SAN JOSE (KPIX) -- Data collected from wastewater in Santa Clara County show strong indications that COVID cases from the omicron variant could be on the decline.
"What we've seen is that it has been a predictor of what could be to come, the general trend," said Santa Clara County Public Health Deputy Director Michael Balliet. "Whether we can say that we've peaked is still in question, but the wastewater data is showing some leveling off and declines."
Santa Clara County's Department of Public Health was one of the first in the country to begin testing raw sewage at treatment plants for signs of COVID. And it has proven to be a reliable indicator of how much the disease is spreading.
Samples of human waste are collected from a pipeline at San Jose's sewage treatment plant. The samples are then sent to a Stanford lab, where they are analyzed for COVID.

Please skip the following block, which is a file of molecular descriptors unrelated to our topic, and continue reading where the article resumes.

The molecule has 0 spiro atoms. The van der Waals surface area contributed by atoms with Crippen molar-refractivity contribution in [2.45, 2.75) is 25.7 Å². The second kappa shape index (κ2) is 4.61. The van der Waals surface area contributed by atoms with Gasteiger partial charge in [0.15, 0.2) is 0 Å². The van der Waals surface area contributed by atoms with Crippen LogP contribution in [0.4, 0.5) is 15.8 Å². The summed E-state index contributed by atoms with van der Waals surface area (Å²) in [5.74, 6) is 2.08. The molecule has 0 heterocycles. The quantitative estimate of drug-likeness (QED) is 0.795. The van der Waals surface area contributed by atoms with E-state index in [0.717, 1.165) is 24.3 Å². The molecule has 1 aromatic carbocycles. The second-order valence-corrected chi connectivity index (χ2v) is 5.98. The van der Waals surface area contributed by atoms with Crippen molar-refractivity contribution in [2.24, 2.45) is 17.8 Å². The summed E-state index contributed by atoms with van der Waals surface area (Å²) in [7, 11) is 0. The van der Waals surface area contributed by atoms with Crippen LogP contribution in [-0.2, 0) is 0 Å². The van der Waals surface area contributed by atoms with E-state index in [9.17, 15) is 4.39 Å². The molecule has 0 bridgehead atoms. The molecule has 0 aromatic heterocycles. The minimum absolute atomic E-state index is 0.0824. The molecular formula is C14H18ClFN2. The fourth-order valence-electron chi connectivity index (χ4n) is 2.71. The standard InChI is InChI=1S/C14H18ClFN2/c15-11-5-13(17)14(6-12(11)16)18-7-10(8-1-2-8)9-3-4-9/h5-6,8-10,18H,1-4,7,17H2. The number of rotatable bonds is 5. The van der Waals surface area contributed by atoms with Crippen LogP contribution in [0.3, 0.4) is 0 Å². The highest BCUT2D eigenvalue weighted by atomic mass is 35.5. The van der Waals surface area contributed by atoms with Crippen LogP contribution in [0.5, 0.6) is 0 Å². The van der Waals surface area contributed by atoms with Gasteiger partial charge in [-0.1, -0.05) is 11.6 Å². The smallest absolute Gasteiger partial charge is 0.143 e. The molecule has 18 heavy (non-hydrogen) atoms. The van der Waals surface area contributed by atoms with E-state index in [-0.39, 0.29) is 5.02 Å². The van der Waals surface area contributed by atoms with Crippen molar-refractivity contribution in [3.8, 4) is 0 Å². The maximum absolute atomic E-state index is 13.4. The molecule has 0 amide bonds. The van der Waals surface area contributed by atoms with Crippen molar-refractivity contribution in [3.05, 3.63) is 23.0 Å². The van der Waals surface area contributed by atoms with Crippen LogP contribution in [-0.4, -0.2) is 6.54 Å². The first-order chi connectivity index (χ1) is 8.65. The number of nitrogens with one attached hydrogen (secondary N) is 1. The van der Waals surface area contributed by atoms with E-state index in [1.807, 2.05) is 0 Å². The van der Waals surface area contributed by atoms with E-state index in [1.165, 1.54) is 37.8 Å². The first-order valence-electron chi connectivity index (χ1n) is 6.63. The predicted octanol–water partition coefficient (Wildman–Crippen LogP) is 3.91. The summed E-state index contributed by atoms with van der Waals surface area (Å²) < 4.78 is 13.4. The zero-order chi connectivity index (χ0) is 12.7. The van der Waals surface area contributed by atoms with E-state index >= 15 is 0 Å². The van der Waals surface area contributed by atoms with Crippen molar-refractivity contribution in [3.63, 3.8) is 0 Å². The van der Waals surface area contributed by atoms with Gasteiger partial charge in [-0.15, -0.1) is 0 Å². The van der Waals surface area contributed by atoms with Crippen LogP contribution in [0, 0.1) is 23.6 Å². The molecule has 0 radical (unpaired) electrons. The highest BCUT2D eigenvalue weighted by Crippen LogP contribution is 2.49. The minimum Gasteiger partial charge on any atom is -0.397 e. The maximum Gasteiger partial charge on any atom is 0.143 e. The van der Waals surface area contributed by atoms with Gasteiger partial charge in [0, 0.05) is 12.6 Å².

"The beauty of this particular program is that it detects Sars CoV2 in the wastewater, regardless of your symptomatic status or where you're at in the progression of the disease. You don't have to be tested and it represents the entire community."
The data shows case counts peaking on January 7th, then leveling and dropping off by January 10th. Readings from four wastewater facilities from Gilroy to Palo Alto show similar peaks and drop offs. That data matches what's being recorded in communities across the country.
And because samples come from millions of people, it's becoming a key indicator of how communities are coping with COVID.
But health officials warn the trend lines could turn around again, just as quickly.
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